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Still Life with Woodpecker Book Review Summary

Detailed plot synopsis reviews of Still Life with Woodpecker

Princess Leigh-Cheri is struggling with the typical issues of early adulthood: overprotective parents, a rocky love-life, and a crisis of identity. After a humiliating break-up with her first boyfriend, Leigh-Cheri vows eternal celibacy. She swears off men and devotes her time to progressive causes and weird philosophical traditions. When love crashes in, disrupting her sad resignation, the Princess begins to take on the traits of her newfound lover: chaos, disorder, danger, and irreverence.

The Princess Leigh-Cheri and her family have been exiled from their native land of Furstenburg-Barcelona. They reside in Seattle estate surrounded by wild blackberry bushes. The estate was gifted to them by the U.S.government. The King, Queen, and Princess are served by their loyal servant Gulietta, and American butler Frank (a CIA operative whose real job is to make sure the family doesn't leave the U.S. and attempt to reenter Furstenburg-Barcelona.

Leigh Cheri is a cheerleader for her college football team. One afternoon, during halftime at big game, she delivers a stillborn fetus right in the middle of the football field. Her boyfriend a football player, promptly broke up with her. Afterward the princess vows celibacy and descends into a deep depression.

To console her, Gulietta gives Leigh-Cheri a frog. She princess names him Prince Charming When news of her pregnancy and unfortunate delivery hits the media, Leigh-Cheri's parents become increasingly ashamed of their Americanized daughter's immodest ways. They scold her for not being proper and chaste. Between themselves, they lament how difficult it will be to marry her into a proper royal family now, that she's been so publicly disgraced. They forbid her to go anywhere unaccompanied.

The princess asks her for permission to attend an activist conference in Hawaii.. The Geo-fest conference hails itself the progressive movement of the century. Her parents agree that she may attend if Gulietta chaperones her.

At the conference, Princess Leigh-Cheri meets Bernard Mickey. At first, the two don't get along. Bernard smells of smoke. His teeth are crooked. The day before the conference, Bernard bombs the hotel. The detonation results in some structural damage, but no injuries. The conference organizers decide to press forward with the conference agenda as planed.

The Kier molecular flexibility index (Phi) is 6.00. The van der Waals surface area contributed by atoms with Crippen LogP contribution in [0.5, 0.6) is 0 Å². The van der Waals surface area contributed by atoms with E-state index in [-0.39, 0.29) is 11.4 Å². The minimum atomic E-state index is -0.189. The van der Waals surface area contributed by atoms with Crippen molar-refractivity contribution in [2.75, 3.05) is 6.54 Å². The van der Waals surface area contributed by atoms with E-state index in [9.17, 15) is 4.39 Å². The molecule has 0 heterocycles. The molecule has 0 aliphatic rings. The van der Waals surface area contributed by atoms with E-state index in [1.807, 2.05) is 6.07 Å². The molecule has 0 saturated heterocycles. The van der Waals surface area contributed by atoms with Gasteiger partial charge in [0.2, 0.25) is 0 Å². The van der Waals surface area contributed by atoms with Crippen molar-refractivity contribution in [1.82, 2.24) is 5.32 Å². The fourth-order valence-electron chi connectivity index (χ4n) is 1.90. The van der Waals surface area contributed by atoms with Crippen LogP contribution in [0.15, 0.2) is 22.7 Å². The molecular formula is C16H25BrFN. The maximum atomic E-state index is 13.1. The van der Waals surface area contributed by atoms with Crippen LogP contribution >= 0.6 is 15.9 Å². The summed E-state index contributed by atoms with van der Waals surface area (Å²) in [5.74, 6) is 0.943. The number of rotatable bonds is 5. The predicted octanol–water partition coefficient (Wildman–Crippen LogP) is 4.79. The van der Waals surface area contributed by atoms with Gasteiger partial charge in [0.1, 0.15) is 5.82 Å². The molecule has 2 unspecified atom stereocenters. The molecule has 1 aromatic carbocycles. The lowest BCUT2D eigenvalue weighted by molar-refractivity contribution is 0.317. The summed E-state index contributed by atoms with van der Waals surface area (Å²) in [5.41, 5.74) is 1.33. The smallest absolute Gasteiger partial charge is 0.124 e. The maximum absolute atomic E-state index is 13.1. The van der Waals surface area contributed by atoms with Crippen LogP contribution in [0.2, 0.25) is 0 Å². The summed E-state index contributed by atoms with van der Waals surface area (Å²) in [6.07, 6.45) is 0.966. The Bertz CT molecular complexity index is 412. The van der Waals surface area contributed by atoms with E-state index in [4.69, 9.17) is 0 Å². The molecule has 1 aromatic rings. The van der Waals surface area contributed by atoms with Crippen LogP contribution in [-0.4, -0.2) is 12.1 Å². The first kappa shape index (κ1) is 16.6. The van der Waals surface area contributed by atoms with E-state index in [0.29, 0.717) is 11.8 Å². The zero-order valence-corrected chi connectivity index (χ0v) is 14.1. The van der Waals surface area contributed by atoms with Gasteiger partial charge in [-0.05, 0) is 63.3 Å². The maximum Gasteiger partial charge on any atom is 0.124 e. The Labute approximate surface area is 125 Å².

Gulietta tells the Princess that it was Mickey who bombed the place.She approaches him angrily and threatens to tell the authorities. Mickey convinces her not to, and tells her the story of his life as an outlaw. They flirt on the beach and drink Mai Thais. When the conference ends, both the Princess and Mickey return to Seattle.

Back home, the Princess receives an invitation to visit the young wealthy prince: Aben Fizel. The king and queen pressure her to marry him, but the princess still has feelings for Bernard. A few months later, Bernard is arrested and sent to a federal prison for life.

The Princess decides to marry Fizel. She asks him to make build her a pyramid. It takes two years for construction to be complete. When the pyramid is complete, they arrange for a wedding. The night before the wedding, Bernard shows up in the observation room atop Leigh-Cheri's pyramid. The two embrace in the lonely, soundproof room. They gaze out at the stars and begin to timidly discuss their relationship. A eunuch gaurd informs Fizel, and when Fizel see the two embracing with his own eyes, he closes the steel doors to the observation deck, locking the two inside.